A new study by tested (using gram and stain culture swab tests) common baby items (a bath toy, a teething toy, a stroller handle and a public diaper changing station) to learn what tended to be the germiest. Bath toys blew everything else out of the water, containing over 4.3 million colony-forming units (CFU) per square inch.

Bath toys blew everything else out of the water, containing over 4.3 million colony-forming units (CFU) per square inch.

“Germs likely aren’t top of mind at bath time, for example, but bath toys are 10 times dirtier than a pet’s water bowl and contain the highest rate of gram-negative rods which are extremely harmful to humans,” says Mel Kasulis, project manager for “Bath toys contain 86 percent gram-negative bacteria and 14 percent gram-positive.”

“At the end of each bath time, we recommend soaking all your child’s bath toys in a tub of warm water and mild liquid dish soap for several minutes, then rinse well with cool water,” says Debra Johnson, Merry Maids home cleaning expert. “Once dry, store them in a basket or storage bin outside of the bathroom.”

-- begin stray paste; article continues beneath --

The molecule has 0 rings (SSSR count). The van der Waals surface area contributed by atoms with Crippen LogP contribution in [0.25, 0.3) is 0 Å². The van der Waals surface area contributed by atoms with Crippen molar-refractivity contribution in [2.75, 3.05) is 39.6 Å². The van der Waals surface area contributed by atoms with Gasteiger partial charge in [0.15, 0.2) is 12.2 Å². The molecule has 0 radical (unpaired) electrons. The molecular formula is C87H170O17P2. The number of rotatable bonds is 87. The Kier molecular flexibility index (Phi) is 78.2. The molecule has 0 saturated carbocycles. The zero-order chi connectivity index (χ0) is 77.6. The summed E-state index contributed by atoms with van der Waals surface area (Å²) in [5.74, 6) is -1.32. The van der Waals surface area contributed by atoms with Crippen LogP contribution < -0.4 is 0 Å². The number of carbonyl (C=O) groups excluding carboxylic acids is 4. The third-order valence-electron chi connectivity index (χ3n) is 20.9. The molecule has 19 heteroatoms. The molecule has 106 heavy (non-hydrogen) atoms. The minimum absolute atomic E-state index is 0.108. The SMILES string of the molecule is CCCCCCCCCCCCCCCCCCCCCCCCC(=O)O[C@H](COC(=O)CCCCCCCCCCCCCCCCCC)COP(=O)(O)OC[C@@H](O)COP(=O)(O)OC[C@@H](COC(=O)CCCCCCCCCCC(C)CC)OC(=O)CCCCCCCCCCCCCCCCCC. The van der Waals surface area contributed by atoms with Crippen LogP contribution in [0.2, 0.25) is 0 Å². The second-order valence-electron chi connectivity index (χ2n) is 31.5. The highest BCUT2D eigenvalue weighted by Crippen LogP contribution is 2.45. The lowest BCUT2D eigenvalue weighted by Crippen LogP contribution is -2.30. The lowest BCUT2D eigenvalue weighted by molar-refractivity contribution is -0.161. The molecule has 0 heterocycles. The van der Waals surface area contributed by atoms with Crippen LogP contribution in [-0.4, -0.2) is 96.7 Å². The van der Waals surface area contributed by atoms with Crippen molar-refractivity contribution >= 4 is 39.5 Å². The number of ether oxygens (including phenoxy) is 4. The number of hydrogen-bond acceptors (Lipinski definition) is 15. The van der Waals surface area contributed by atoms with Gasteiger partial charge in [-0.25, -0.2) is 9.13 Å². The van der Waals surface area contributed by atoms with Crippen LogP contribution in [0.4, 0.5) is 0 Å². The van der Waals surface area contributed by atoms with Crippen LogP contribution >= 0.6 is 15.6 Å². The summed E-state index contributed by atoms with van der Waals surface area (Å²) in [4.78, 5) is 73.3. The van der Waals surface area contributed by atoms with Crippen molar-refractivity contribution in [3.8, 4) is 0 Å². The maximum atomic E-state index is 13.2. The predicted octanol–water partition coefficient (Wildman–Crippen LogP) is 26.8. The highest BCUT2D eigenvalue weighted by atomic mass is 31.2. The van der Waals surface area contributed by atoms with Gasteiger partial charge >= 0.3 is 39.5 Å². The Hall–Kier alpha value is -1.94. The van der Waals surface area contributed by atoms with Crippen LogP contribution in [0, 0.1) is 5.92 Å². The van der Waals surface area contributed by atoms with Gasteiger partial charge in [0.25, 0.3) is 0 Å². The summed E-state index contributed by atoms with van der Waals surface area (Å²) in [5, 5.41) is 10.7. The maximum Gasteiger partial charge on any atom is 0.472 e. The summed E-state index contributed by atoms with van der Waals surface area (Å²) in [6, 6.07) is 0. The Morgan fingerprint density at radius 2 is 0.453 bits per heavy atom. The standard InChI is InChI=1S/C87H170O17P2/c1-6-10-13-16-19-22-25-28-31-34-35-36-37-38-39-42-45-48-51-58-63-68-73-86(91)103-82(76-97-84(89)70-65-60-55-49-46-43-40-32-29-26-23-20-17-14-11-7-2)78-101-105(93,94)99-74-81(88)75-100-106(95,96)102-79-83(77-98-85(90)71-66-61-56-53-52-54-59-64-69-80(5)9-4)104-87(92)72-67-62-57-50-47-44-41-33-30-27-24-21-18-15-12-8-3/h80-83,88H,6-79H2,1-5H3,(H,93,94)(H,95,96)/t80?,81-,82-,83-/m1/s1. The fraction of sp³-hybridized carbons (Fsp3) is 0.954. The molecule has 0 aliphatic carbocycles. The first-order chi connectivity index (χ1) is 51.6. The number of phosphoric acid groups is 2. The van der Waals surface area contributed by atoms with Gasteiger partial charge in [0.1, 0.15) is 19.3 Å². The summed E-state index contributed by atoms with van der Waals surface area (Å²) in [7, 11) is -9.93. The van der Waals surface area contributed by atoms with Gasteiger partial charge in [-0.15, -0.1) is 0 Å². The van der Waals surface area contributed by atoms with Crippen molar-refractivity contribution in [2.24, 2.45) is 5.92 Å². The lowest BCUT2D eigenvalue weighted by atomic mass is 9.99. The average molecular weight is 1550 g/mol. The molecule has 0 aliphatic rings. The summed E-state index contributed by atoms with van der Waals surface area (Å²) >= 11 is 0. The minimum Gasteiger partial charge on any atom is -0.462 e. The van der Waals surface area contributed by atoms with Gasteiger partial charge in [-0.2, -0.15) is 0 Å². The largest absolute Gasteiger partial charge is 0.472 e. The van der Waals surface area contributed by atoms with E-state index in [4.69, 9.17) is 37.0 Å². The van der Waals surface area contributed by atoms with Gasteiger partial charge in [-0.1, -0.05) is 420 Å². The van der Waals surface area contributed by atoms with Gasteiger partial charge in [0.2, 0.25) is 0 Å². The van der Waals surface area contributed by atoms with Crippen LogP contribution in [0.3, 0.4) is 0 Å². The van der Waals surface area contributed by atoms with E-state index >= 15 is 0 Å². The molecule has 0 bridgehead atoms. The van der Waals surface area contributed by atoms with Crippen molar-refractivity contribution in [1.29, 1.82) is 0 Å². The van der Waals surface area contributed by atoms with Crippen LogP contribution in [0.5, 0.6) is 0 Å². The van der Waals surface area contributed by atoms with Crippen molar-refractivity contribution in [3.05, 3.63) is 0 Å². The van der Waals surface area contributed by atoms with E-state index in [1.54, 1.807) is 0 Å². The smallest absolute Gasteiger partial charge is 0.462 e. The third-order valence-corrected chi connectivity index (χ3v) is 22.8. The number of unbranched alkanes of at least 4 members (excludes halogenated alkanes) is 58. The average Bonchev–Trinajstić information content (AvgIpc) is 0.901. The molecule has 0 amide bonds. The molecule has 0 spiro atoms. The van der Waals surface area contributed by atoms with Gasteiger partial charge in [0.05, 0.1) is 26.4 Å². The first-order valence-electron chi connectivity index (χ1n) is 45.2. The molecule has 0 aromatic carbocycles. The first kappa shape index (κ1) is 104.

Teething toys

“Since these are constantly in your baby’s mouth, we like to take an extra step when cleaning these,” says Johnson. “First, soak in a bowl of hot water and mild liquid dish detergent for a few minutes. Then, in another tub or bowl, mix together distilled white vinegar and warm water and soak the teething toys for 15 minutes before rinsing clean with cool water.”

Sippy cups

Also in and out of our kids’ mouths all day, sippy cups should be cleaned with care.

“Place spout and valve in a container or bowl full of baking soda, leave overnight,” says Johnson. “In the morning, soak all pieces in equal parts distilled white vinegar and water for up to 12 hours. Use a bottle brush to scrub the cup/top and rinse to make sure you got it all.”

Wooden toys

Johnson’s underscored pro-tip for wooden toys: Do not soak or submerge them in water. Wood is porous and that water absorption can potentially harvest mold.

Do not soak or submerge [wood toys] in water. Wood is porous and that water absorption can potentially harvest mold.

Here’s what Johnson suggests: